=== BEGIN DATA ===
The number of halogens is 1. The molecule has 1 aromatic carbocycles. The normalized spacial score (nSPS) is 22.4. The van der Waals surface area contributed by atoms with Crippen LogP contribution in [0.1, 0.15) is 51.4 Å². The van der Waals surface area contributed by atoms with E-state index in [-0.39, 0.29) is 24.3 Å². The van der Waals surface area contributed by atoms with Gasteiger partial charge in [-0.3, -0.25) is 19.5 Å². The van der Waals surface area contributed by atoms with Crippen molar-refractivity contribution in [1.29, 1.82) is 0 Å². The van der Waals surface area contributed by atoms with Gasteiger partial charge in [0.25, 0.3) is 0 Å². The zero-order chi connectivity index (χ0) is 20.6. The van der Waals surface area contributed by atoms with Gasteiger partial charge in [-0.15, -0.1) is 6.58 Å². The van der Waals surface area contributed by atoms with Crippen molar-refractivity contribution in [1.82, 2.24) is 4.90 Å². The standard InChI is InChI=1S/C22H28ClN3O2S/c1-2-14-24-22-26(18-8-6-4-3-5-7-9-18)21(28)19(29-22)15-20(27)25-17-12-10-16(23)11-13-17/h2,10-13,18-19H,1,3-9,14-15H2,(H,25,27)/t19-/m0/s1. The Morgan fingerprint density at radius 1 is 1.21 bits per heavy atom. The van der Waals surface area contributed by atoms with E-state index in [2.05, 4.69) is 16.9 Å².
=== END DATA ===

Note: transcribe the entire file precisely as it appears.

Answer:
The number of halogens is 1. The molecule has 1 aromatic carbocycles. The normalized spacial score (nSPS) is 22.4. The van der Waals surface area contributed by atoms with Crippen LogP contribution in [0.1, 0.15) is 51.4 Å². The van der Waals surface area contributed by atoms with E-state index in [-0.39, 0.29) is 24.3 Å². The van der Waals surface area contributed by atoms with Gasteiger partial charge in [-0.3, -0.25) is 19.5 Å². The van der Waals surface area contributed by atoms with Crippen molar-refractivity contribution in [1.29, 1.82) is 0 Å². The van der Waals surface area contributed by atoms with Gasteiger partial charge in [0.25, 0.3) is 0 Å². The zero-order chi connectivity index (χ0) is 20.6. The van der Waals surface area contributed by atoms with Gasteiger partial charge in [-0.15, -0.1) is 6.58 Å². The van der Waals surface area contributed by atoms with Crippen molar-refractivity contribution in [1.82, 2.24) is 4.90 Å². The standard InChI is InChI=1S/C22H28ClN3O2S/c1-2-14-24-22-26(18-8-6-4-3-5-7-9-18)21(28)19(29-22)15-20(27)25-17-12-10-16(23)11-13-17/h2,10-13,18-19H,1,3-9,14-15H2,(H,25,27)/t19-/m0/s1. The Morgan fingerprint density at radius 1 is 1.21 bits per heavy atom. The van der Waals surface area contributed by atoms with E-state index in [2.05, 4.69) is 16.9 Å².